frequently asked questions
what is a tiny home?
Recently the International Code Council (ICC), the organization responsible for creating and maintaining the International Residential Code (IRC), passed Appendix 5 titled "Tiny Homes". Appendix 5 specifies that a tiny home is "a dwelling which is 400 or less square feet (37 meters squared ) in floor area, excluding lofts". So, a tiny home is any livable unit that is 400 square feet or less, which includes trailer homes, tiny homes on wheels (THOW), container homes, yurts, cabins, etc.
how much does a tiny home cost?
For our own tiny home, we set the budget at $30,000 USD. We arrived at this number after realizing that in addition to the $9,000 we had saved, we could only accrue an additional $21,000 through the course of another lease in our apartment. We have therefore designed the home and selected building materials, interior finishes, and products with the intent to be as close to $30,000 as realistically possible.
The market demonstrates a broad gradient for tiny home costs. With a quick search you can find tiny homes for as low as $5,000 or as high $80,000. This larger spectrum is due to several variables, the most crucial being whether you want to build the tiny home yourself, hire a builder, or buy a finished tiny home.
Where can a tiny home be built?
Most tiny homes are built in the backyard or driveway of the tiny home owner, a family member, or a friend, while others are built in closed facilities, such as a warehouse or a shop. We are lucky that we have space in a warehouse available to us, allowing us to build year-round and protected from the elements.
how can a tiny home be insured?
Tiny home insurance can be acquired at Insure My Tiny Home. The agency is a full-service independent insurance broker.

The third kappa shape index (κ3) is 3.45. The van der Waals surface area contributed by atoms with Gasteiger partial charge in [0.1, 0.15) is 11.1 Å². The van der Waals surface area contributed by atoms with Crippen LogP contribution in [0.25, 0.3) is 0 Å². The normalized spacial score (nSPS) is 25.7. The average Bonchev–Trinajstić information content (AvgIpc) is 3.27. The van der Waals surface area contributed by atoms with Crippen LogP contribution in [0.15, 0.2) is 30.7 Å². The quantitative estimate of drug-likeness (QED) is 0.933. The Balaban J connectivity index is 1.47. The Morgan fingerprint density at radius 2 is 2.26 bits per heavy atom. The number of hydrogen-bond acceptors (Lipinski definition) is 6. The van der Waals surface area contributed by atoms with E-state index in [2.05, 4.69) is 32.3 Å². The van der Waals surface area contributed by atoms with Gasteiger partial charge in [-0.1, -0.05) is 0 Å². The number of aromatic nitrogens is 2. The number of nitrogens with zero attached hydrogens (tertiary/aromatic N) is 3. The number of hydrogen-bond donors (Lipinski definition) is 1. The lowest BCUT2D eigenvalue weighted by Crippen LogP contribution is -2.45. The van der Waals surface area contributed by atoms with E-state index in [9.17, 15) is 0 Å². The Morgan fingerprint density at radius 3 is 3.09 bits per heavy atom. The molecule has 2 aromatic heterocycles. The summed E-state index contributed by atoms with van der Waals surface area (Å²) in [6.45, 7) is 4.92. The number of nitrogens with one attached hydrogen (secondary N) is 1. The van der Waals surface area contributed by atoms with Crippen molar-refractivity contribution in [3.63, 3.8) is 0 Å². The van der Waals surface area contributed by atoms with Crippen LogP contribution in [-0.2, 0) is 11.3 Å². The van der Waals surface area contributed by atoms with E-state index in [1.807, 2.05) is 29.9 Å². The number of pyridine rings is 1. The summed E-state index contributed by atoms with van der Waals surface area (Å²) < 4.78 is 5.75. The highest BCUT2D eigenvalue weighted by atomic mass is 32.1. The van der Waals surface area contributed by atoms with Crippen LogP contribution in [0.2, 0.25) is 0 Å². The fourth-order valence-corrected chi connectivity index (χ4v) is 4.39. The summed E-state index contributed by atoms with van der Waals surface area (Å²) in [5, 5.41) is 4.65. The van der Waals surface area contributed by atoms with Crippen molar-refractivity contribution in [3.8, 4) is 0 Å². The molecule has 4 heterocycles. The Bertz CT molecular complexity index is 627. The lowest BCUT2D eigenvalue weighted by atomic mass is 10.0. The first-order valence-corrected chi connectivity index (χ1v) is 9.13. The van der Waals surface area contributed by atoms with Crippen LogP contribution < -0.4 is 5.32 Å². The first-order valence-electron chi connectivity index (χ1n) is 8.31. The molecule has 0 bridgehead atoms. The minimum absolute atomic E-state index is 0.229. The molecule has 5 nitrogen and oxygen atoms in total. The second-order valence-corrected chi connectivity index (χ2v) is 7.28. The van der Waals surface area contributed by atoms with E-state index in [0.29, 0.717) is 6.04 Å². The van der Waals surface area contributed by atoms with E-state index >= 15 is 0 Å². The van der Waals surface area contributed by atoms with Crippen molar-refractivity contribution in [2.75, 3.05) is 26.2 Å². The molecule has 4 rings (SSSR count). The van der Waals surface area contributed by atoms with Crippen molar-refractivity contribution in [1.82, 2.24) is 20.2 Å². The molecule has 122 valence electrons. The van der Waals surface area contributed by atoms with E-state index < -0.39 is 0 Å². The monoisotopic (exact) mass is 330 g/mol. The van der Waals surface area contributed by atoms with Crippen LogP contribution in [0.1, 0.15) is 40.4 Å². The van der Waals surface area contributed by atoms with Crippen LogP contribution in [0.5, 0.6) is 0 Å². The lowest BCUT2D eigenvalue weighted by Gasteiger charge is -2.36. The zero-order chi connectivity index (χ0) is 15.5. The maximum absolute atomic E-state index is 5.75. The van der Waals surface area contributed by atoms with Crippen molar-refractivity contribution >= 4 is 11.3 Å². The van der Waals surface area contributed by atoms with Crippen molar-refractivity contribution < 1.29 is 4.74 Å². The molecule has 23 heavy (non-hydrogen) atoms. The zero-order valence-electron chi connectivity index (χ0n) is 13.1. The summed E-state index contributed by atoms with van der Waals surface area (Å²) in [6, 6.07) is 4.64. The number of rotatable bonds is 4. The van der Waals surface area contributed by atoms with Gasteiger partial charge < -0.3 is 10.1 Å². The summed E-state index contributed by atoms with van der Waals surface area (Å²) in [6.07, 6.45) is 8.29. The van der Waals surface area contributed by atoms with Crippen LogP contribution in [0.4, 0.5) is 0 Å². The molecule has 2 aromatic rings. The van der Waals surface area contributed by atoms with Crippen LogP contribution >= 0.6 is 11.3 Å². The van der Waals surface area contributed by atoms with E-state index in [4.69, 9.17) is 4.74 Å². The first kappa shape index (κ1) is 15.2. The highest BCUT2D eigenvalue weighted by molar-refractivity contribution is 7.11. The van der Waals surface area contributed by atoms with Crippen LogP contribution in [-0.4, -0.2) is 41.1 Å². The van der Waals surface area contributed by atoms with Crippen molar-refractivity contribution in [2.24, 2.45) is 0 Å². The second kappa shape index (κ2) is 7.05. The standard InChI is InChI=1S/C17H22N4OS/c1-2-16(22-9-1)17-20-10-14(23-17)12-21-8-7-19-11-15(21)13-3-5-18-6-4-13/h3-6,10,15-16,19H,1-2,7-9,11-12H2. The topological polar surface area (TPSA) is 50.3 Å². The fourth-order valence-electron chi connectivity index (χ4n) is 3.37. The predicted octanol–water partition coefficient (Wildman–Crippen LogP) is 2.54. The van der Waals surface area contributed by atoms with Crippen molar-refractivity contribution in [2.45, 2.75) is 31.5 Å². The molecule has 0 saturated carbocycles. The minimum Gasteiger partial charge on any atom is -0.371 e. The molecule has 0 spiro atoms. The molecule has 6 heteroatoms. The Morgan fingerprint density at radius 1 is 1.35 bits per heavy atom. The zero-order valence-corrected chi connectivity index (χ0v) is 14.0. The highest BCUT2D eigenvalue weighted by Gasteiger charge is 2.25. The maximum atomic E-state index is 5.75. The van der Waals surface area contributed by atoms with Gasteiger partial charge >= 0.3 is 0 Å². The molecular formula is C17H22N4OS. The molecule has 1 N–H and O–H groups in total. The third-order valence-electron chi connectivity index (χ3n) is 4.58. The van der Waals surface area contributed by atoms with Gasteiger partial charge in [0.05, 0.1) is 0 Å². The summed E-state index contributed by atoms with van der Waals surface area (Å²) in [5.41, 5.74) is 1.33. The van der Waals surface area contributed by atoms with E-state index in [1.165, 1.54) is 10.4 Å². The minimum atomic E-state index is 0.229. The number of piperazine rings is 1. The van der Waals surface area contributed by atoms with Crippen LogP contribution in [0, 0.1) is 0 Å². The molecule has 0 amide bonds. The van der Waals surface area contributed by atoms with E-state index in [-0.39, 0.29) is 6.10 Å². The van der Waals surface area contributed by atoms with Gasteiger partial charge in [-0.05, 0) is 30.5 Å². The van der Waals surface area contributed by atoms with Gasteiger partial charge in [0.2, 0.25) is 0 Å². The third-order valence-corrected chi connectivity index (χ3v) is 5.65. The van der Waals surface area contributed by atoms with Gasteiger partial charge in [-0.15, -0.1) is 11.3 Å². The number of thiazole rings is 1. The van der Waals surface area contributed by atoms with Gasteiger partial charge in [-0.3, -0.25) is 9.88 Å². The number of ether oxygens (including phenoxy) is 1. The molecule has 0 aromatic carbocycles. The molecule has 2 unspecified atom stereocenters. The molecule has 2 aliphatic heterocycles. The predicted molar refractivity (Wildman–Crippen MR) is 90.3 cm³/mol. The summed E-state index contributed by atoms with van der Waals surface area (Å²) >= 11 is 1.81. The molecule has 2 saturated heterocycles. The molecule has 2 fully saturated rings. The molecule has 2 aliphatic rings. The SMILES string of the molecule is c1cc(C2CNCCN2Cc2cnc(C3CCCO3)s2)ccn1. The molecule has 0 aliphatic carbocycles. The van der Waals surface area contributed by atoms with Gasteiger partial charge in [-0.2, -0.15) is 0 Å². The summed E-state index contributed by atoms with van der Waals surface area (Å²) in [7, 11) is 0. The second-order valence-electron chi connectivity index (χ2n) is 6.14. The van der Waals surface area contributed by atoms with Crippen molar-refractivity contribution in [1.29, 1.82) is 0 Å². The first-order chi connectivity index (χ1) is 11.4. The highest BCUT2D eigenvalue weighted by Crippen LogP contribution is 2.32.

who can live in a tiny home?
Social media and television shows paint tiny home living as romantic, and while it can be highly rewarding and truly lovely in many regards, it is not easy. We have known for a long time that we, individually and as a couple, were compatible for living minimally in close quarters. Most of the apartments we have had in the past have been 500 square feet or less, accommodating ourselves, our possessions, our two cats, and our daily activities and periodic hobbies. We have always owned few possessions, and have invested in collapsible or adaptable furniture and products.
Three of the most critical components of tiny home dwelling to consider are possessions, privacy, and convenience. Storage in a tiny home is at a minimum; wardrobes, memorabilia, furniture, and small kitchen appliances must be significantly reduced from what is usually accommodated in a standard home. Privacy in a tiny home is also at a minimum, with the bathroom usually being the only 'room' with a door and everything else open into a large, single space. With no or few barriers, sight, sound, and smell can travel to all parts of a tiny home. Convenience in a tiny home is also at a minimum, with most furniture needing to be multi-functional and collapsible, dishwashers and washers being able to wash only small loads, refrigerators being able to hold only a small amount of food and few condiments, bed lofts requiring ladder access, and other possible considerations around off-grid living.
Tiny home living should be considered seriously, as many tiny home owners do not continue the lifestyle after only a few months, finding it to be too limiting or uncomfortable. It is recommended that prospective tiny home dwellers try a small, 1-bedroom or studio apartment lifestyle before fully committing to a tiny home.